CLICK HERE TO SEE THE FULL BRIEFING PAPER!

A Dietetic Intern’s Experience at Manna

Cooking Up Healthy Habits with Montgomery County’s Youth

Have you ever wanted to learn something new but not have the resources to start?  Whether it’s learning a new subject, picking up a new hobby, or developing a new skill, it’s essential to have a strong knowledge base, the right equipment, and access to resources in order to be successful.

For the children of Montgomery County, learning new skills in nutrition, such as cooking, food safety, and healthy eating habits, is possible with the help of “Manny”, Manna Food Center’s commercial kitchen on wheels. Every day, Manny travels from school to school providing nutrition education to students who qualify for free or discounted school lunches. Over a series of 8 weeks, students are able to learn the ins-and-outs of how to choose healthy, nutritious food options, how to cook these food options, and how to turn their actions into sustainable, healthy habits for a lifetime.

This past week, I had the opportunity to assist Manna’s Mobile Kitchen Program Coordinator in presenting the “Small Bites” lesson plan to the students of Germantown Elementary. Following the Common Threads nutrition education curriculum, students were able to get hands-on with prepping and cooking the recipe of the day – seasoned, roasted cauliflower. They had a blast peeling apart bite-sized pieces of cauliflower off of its stalk, tossing it with oil, pepper, and a pinch of salt, and watching it roast in the oven. When it came time to the taste test, the kids couldn’t get enough of it! Nearly every one of the students reported loving the recipe, stating that they enjoyed the spiciness of the ground pepper and that they were surprised by its delicious flavor. To my surprise, students were asking for seconds, thirds, and even a plate to go, leaving only scraps of the 4 heads of cauliflower behind. When asked if they would plan to cook this recipe again, a unanimous “YES!” rang throughout the bus. It’s safe to say, the lesson plan was a success.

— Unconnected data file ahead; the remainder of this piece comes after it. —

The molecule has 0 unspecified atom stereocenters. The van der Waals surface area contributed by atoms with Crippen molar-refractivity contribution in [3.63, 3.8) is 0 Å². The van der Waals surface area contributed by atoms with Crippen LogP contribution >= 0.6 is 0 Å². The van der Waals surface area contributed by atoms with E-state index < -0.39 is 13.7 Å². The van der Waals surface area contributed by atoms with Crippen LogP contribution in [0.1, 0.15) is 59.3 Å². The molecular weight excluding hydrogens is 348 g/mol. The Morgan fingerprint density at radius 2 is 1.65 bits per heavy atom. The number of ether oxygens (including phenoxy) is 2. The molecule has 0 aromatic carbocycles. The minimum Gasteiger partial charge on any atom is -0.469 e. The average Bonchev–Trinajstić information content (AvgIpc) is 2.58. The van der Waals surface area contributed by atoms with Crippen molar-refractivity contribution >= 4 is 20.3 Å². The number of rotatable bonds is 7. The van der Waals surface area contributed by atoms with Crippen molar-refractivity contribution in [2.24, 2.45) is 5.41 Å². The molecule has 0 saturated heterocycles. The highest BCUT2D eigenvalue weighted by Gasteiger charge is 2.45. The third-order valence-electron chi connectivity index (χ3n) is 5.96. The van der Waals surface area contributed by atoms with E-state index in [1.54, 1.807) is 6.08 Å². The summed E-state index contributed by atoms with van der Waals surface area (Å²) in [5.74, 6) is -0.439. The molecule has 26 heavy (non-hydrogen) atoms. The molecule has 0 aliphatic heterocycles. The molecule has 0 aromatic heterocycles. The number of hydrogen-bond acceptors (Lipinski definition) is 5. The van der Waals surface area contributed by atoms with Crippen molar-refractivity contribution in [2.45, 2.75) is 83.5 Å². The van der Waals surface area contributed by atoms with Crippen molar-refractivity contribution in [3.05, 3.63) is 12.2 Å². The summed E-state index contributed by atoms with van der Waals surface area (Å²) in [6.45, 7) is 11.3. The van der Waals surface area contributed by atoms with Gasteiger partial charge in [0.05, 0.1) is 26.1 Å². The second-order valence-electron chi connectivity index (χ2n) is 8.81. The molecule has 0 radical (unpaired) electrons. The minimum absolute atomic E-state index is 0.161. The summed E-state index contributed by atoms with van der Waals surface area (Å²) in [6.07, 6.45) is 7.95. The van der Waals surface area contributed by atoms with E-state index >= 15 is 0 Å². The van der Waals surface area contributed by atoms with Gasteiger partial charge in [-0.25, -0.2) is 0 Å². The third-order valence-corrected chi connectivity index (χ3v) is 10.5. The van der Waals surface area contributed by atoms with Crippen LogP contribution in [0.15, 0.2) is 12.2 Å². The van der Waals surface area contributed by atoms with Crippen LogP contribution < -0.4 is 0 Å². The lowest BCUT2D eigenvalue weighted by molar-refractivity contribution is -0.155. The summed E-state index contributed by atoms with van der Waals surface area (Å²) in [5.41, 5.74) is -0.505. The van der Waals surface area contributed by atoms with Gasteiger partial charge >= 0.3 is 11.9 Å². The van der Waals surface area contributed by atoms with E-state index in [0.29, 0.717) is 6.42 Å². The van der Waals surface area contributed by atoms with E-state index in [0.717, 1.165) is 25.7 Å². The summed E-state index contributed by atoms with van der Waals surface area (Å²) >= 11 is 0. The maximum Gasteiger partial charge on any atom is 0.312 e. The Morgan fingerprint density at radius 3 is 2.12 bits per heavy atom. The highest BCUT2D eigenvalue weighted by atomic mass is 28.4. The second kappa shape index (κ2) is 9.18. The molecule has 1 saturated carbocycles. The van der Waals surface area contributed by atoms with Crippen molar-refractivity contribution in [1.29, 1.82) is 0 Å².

Upon reflection, I couldn’t believe how big of an impact this experience had on these students. With only a few heads of cauliflower, three simple household ingredients, and a bowl, these kids were able to develop a healthy and nutritious meal option – with adult supervision of course– and have fun doing it! Based on the amount of enthusiasm portrayed during class, I have no doubt that these kids will be showing off their newly found skills to their friends and family, further helping spread the word of how delicious healthy and nutritious foods can be.

-Becky Handley
Dietetic Intern
University of Maryland



 

A Dietetic Intern’s Experience at Manna

While beginning my community rotation at Manna Food Center I had no idea what to expect for the 2-week duration we had planned with my dietetic internship. Unlike most other dietetic interns, I had never stepped foot in a warehouse before, let alone volunteered at a food bank.  After my first day in the warehouse, it was safe to say that I was nothing short of impressed and eager to return for the remaining days.

Manna is unlike most food banks for many reasons. While its singular mission to eliminate hunger and food insecurity can be parallel to other organizations, it goes above and beyond to also educate the county on nutrition and healthy eating. In the past year, Manna created a mobile kitchen to bring nutrition education to its community members. Also known as, “Manny,” Manna’s mobile kitchen and Pop-up-Pantry allows community members to conveniently benefit from Manna’s education programs and traveling pantry. One of my tasks during my two weeks here was to assist in teaching and prepping classes to elementary kids on Manny. While it was exciting and new to be on a mobile kitchen, it was even more inspiring to see how eager the children in the class were to try new vegetables and learn about healthy eating!

Aside from my wonderful experience with Manny, I also learned about other great programs Manna has created. For example, while more than 55,000 students in Montgomery County Public Schools are part of households that qualify for Free or Reduced Meals, Manna has created a solution to fight food insecurity geared towards these children. Manna Smart Sacks provides weekend meals to over 2,800 children to bridge the weekend gap when they can’t rely on school meals. Smart Sack bags include whole grains, low sodium canned vegetables, lean meats, and healthier snack options so the children can enjoy their weekends without the worry of receiving adequate nutrition.